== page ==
Usually during Thanksgiving, often during the meal, there comes a time where everyone explains what they are grateful for.  If your family is not accepting of your Buddhist path, now is not the time to profess your gratitude for your guru and the three precious jewels!  Internally, you should of course generate such gratitude.  But externally, you should express gratitude for things everyone else at the table can likewise generate gratitude for.  Why is this important?  If you express gratitude for something others are not grateful for, they may politely smile while you say your thanks, but in their heart they will be generating a critical mind towards your object of thanks.  You may feel like you have made your point, but they will have accumulated negative karma of holding on tightly to wrong views.  If you focus your thanks on things that everyone can be grateful for, then it is like you are leading a guided meditation in gratitude for all our kind mothers.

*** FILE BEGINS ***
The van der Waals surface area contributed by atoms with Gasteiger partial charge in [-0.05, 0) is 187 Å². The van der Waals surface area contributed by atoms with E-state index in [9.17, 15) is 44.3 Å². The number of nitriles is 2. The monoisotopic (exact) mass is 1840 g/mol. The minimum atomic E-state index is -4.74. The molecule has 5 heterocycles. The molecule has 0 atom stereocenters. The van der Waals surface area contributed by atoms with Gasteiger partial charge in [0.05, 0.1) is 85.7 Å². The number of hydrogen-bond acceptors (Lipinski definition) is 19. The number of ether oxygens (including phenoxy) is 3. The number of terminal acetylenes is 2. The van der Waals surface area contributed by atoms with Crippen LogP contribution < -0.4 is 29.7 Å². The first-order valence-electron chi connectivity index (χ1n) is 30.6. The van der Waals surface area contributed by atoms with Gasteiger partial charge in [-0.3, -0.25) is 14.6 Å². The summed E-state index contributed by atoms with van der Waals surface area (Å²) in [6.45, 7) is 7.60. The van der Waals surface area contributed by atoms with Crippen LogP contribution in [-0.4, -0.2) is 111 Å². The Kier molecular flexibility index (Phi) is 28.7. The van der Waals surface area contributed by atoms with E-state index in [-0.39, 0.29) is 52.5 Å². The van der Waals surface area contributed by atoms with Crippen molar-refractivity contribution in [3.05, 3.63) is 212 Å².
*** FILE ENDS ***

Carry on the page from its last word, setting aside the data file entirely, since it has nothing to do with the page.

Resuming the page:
One of the hardest parts about Thanksgiving is, if we are honest, we don’t necessarily like our family very much.  Of course this isn’t true for everybody, but it is true for many people.  We are all just so different – different views and different priorities in life.  The members of our family have unique abilities to say all the wrong things which upset us in so many different ways, whether it is the irresponsible brother, controlling mother, judging father, obnoxious uncle, or embarrassing aunt, we find something we don’t like in all those closest to us.  One thing I have seen quite frequently among Kadampas is a very pure love for all the living beings they have never met, but general aversion for those closest to them in their life.  It’s easy to love all living beings in the abstract, loving actual deluded and annoying people is a different thing altogether.  Geshe-la tells us in all of his books we should start by learning how to love our family and those closest to us, and then gradually expand the scope of our love outwards until it encompasses all living beings.  Thanksgiving is a good day to start doing it right.  Love them, accept them, stop judging them.